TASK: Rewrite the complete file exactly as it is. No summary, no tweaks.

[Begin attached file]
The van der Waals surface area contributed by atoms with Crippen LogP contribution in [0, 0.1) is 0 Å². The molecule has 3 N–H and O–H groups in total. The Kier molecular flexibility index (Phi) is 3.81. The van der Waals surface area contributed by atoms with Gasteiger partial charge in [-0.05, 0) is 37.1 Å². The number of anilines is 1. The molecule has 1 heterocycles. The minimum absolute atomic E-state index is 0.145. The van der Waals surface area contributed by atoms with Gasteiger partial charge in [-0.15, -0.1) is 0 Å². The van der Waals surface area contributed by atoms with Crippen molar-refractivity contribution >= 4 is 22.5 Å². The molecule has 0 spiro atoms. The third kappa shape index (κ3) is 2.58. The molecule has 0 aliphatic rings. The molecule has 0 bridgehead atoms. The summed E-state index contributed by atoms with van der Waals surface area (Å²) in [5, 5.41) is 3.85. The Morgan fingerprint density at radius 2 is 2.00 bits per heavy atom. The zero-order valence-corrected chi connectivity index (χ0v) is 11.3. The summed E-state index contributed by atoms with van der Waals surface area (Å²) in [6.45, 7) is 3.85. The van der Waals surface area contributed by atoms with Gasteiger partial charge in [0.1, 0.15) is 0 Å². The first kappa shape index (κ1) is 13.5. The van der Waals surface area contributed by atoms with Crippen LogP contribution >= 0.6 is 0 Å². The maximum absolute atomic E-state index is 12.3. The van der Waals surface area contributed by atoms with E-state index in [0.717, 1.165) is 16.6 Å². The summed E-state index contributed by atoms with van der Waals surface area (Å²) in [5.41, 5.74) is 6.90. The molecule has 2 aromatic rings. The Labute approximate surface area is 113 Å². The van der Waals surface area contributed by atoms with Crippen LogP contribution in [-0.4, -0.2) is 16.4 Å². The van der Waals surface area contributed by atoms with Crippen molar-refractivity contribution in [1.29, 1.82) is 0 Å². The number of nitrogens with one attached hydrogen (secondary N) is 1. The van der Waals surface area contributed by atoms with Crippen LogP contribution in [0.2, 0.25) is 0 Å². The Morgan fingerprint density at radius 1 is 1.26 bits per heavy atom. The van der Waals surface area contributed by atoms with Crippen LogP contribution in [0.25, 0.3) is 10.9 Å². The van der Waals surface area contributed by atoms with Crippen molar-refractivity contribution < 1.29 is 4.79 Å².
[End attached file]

The van der Waals surface area contributed by atoms with Crippen LogP contribution in [0, 0.1) is 0 Å². The molecule has 3 N–H and O–H groups in total. The Kier molecular flexibility index (Phi) is 3.81. The van der Waals surface area contributed by atoms with Gasteiger partial charge in [-0.05, 0) is 37.1 Å². The number of anilines is 1. The molecule has 1 heterocycles. The minimum absolute atomic E-state index is 0.145. The van der Waals surface area contributed by atoms with Gasteiger partial charge in [-0.15, -0.1) is 0 Å². The van der Waals surface area contributed by atoms with Crippen molar-refractivity contribution >= 4 is 22.5 Å². The molecule has 0 spiro atoms. The third kappa shape index (κ3) is 2.58. The molecule has 0 aliphatic rings. The molecule has 0 bridgehead atoms. The summed E-state index contributed by atoms with van der Waals surface area (Å²) in [5, 5.41) is 3.85. The Morgan fingerprint density at radius 2 is 2.00 bits per heavy atom. The zero-order valence-corrected chi connectivity index (χ0v) is 11.3. The summed E-state index contributed by atoms with van der Waals surface area (Å²) in [6.45, 7) is 3.85. The van der Waals surface area contributed by atoms with Gasteiger partial charge in [0.1, 0.15) is 0 Å². The first kappa shape index (κ1) is 13.5. The van der Waals surface area contributed by atoms with Crippen LogP contribution >= 0.6 is 0 Å². The maximum absolute atomic E-state index is 12.3. The van der Waals surface area contributed by atoms with E-state index in [0.717, 1.165) is 16.6 Å². The summed E-state index contributed by atoms with van der Waals surface area (Å²) in [5.41, 5.74) is 6.90. The molecule has 2 aromatic rings. The Labute approximate surface area is 113 Å². The van der Waals surface area contributed by atoms with Crippen LogP contribution in [-0.4, -0.2) is 16.4 Å². The van der Waals surface area contributed by atoms with Crippen molar-refractivity contribution in [1.29, 1.82) is 0 Å². The number of nitrogens with one attached hydrogen (secondary N) is 1. The van der Waals surface area contributed by atoms with Crippen LogP contribution in [0.2, 0.25) is 0 Å². The Morgan fingerprint density at radius 1 is 1.26 bits per heavy atom. The van der Waals surface area contributed by atoms with Crippen LogP contribution in [0.25, 0.3) is 10.9 Å². The van der Waals surface area contributed by atoms with Crippen molar-refractivity contribution < 1.29 is 4.79 Å².